1. Feed-in-tariff encourages the occupants to switch more into a renewable form of energy. The conventional electricity is produced from coal or gas or fuel, and it accounts for at least 39% of the total amount of your regular electric bill. You can easily save this amount if you care to join the solar energy scheme. On top of that, if you manage to get FiT, then you can save a lot of money by taking advantage of the shorter payback time which refers to a time required to recover the cost of the solar system.
2. The dependency on the usage of fossil fuel imported from the foreign countries gets less as Australia’s own robust solar energy suffices the need of the energy required by its people. Therefore, it saves an incredible amount of money from being splurged in the economic sector of Australia. Feed-in-tariff increases the chance of installing more solar energy to make this change to happen.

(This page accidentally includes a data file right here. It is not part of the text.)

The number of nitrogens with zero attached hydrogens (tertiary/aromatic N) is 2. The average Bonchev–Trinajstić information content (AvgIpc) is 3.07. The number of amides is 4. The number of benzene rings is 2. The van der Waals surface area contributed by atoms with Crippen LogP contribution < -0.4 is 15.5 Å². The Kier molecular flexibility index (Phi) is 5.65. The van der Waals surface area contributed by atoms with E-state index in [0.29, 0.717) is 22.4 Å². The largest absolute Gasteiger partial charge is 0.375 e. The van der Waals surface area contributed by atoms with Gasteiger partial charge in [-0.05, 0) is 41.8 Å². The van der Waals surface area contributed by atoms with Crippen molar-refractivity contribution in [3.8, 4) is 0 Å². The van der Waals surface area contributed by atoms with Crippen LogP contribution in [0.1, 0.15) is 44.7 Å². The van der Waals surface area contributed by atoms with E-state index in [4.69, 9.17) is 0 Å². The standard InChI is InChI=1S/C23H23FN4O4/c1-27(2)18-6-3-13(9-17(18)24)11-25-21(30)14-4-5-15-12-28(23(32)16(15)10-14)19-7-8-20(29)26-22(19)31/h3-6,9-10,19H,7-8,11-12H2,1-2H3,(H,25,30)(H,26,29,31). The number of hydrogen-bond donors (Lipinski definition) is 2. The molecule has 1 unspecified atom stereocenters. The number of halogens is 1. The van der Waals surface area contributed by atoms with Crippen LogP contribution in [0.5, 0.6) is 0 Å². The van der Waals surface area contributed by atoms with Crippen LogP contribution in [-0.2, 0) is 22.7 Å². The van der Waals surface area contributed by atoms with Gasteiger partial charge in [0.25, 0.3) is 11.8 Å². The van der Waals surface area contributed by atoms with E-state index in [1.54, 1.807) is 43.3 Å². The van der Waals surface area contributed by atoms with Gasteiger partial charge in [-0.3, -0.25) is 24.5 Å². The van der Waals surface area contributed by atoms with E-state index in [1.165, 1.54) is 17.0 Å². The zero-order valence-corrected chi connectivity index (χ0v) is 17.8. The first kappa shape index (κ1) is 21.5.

3. Feed-in-tariff makes the people remain vigilant against any excess use of their electricity. On the one hand, they tend to use as the exact amount of energy as they require, and then send back the excess energy generated by their system to get a decent rate of FiT. On the other hand, some of the users use less energy to ensure that their power doesn’t fall short at the time of natural calamity or during the load-shedding.
4. Solar energy is free from any hazardous pollution, including carbon emissions. Neither does this system advocate the release of any harmful chemicals, nor does this system involve the use of natural energy sources such as coal and gas. The installation of one solar panel can eradicate around 178 tons of carbon dioxide over a span of 30 years which is equivalent to 10 football fields covered with trees. This system also protects our mother earth from a depletion of ozone layers, as well as global warming. Feed-in-tariff promotes the installation of the solar system, which then helps to revive the ecosystem of our dear planet.